What is Reiki and How Can it Help Your Horse?

What is Reiki and How Can it Help Your Horse?

Reiki (pronounced ráy-key) is an ancient form of Japanese energy healing. The Reiki practitioner channels universal life force energy to the being (human or animal) in need of healing. This can be done by placing hands on the being; it can also be done across distance, with no physical contact.

There appears to have been a steady increase of interest in Reiki over the past few years, especially among animal lovers. This is wonderful news because animals are very open to this type of healing; they don’t question whether it is really possible to channel healing energy, they just gratefully accept it.

There also appear to be quite a few misconceptions about Reiki. One is that Reiki is a type of massage. It is of course possible to combine Reiki with massage. But Reiki itself has nothing to do with massage. I do most of my Reiki sessions with animals across distance, never touching their bodies at all.

Another misconception is that Reiki can only used to balance a person’s or animal’s energy. Reiki is most definitely used in this way, but it has many other uses as well. The practitioner can use Reiki to assist with emotional and spiritual healing, which we look at in future columns, and for physical healing, which we will take a look at this month.

Let me start out by saying that reputable Reiki practitioners do not diagnose illness. I periodically get calls from distraught animal owners who tell me their horse (or dog or cat) is ill and they don’t know why and they don’t know what to do. My answer is always the same: Call your veterinarian. This is because Reiki practitioners are not veterinarians and are not qualified to diagnose disease or the effects of physical injury.

However, Reiki is a powerful healing modality and an extremely effective complement to veterinary medicine.

Here’s a story. Some years ago, I arrived at the barn where my horse was boarded and found the owner in a frantic call to her vet. Her mare had been in the pasture enjoying the beautiful summer day when she’d suddenly begun violently shaking. The woman, I’ll call her Anne, had brought her horse into the barn, noticed that the horse’s gums were white, took her temperature, which was elevated by three or four degrees, and immediately called the vet.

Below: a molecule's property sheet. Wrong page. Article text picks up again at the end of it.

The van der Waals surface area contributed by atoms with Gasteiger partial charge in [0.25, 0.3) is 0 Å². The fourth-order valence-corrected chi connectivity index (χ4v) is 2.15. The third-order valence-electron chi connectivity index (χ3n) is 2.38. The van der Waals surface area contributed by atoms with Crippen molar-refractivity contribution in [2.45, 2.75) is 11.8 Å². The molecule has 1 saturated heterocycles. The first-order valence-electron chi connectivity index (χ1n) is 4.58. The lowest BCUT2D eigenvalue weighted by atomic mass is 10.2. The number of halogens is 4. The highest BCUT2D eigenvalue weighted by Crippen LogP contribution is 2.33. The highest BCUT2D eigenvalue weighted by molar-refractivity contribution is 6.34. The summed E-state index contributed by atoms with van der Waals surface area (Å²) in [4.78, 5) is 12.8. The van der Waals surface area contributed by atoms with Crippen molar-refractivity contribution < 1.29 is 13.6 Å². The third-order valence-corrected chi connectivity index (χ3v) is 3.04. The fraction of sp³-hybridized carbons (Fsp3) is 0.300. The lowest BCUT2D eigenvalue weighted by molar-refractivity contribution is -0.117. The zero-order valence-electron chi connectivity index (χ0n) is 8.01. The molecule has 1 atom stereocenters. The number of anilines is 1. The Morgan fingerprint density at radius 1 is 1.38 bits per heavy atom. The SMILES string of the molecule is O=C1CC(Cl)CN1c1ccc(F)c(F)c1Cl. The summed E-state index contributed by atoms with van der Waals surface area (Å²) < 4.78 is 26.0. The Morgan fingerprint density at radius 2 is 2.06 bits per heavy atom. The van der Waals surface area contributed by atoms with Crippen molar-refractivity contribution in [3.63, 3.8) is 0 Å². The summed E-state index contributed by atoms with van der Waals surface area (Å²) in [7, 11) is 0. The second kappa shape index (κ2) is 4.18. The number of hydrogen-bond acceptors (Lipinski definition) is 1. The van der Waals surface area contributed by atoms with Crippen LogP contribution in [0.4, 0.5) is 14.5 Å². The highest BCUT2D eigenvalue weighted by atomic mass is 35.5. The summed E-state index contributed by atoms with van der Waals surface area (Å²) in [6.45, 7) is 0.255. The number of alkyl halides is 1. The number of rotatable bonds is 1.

When Anne got off the phone, I asked if she wanted me to give her horse Reiki while she waited for the vet. She did. I went into the stall with Anne and gently placed my hands on her horse. Within 30 seconds, the horse had stopped shaking; within a minute, the color had returned to her gums. After several minutes, Anne took her horse’s temperature again, and it had dropped two degrees.

The veterinarian arrived a short time later, examined the mare, and treated her. No one was ever sure what exactly had triggered the episode. But Anne and I-and I’m sure her mare-were grateful that the Reiki had so quickly treated the shock and lowered the elevated temperature.

Here’s another story. My horse, Nikos, had gotten a tetanus shot, and the next day he had a baseball sized knot at the injection site. The barn owner (different barn) was mucking stalls, and so I was talking to her while I held my hand over the knot, channeling Reiki but not paying much attention, just passing the time on a quiet Sunday afternoon.

After a few minutes, I noticed that the knot felt smaller under my hand. I moved my hand, and sure enough, the knot had shrunk by about two-thirds. I couldn’t quite believe this myself, and so I said to the barn owner, “Hey, Sue, take a look at this. Is the knot smaller, or am I just imagining things?”

I’d only been at Sue’s barn for a week, and she hadn’t known much about Reiki up to that point, but when her mouth fell open in disbelief and she softly demanded to know how I’d done that, I figured she was seeing the same results I was. (This incident so convinced her of the power of Reiki that she went on to take both my Level I and Level II Reiki class!)

Reiki can also be used to relieve the symptoms of stomach upset or colic (while you’re waiting for the vet), to reduce pain and swelling from overexertion, and to accelerate the healing process after any injury or surgery. A few years ago, my horse Nikos stepped on my little dog Elika and dislocated her wrist. The veterinarian told me it was a bad dislocation and that she might never be totally sound. In any event it would take several months to heal. With daily Reiki, Elika was charging around at top speed in two weeks, completely sound.

Reiki can also be used to help alleviate the physical stress of chronic illness. I have worked with many dogs and cats suffering with cancer, and have found that the Reiki alleviates their pain, increases their appetite, diminishes their depression, and increases their energy. Reiki is also believed to shrink tumors, and I believe I have experienced this phenomenon as well.

In short, Reiki can be used to alleviate pain, swelling, and discomfort associated with any illness or injury and can dramatically accelerate the healing process. Reiki is non-invasive, non-toxic, and can be used in conjunction with any other healing modality. To be honest, I don’t know what I’d do without it.

Next month, we’ll take a look at how Reiki can be used for emotional healing.

Until next month,

Be well,


*This column originally appeared in From the Horse’s Mouth in August 2006.

© 2006 by Pamela Sourelis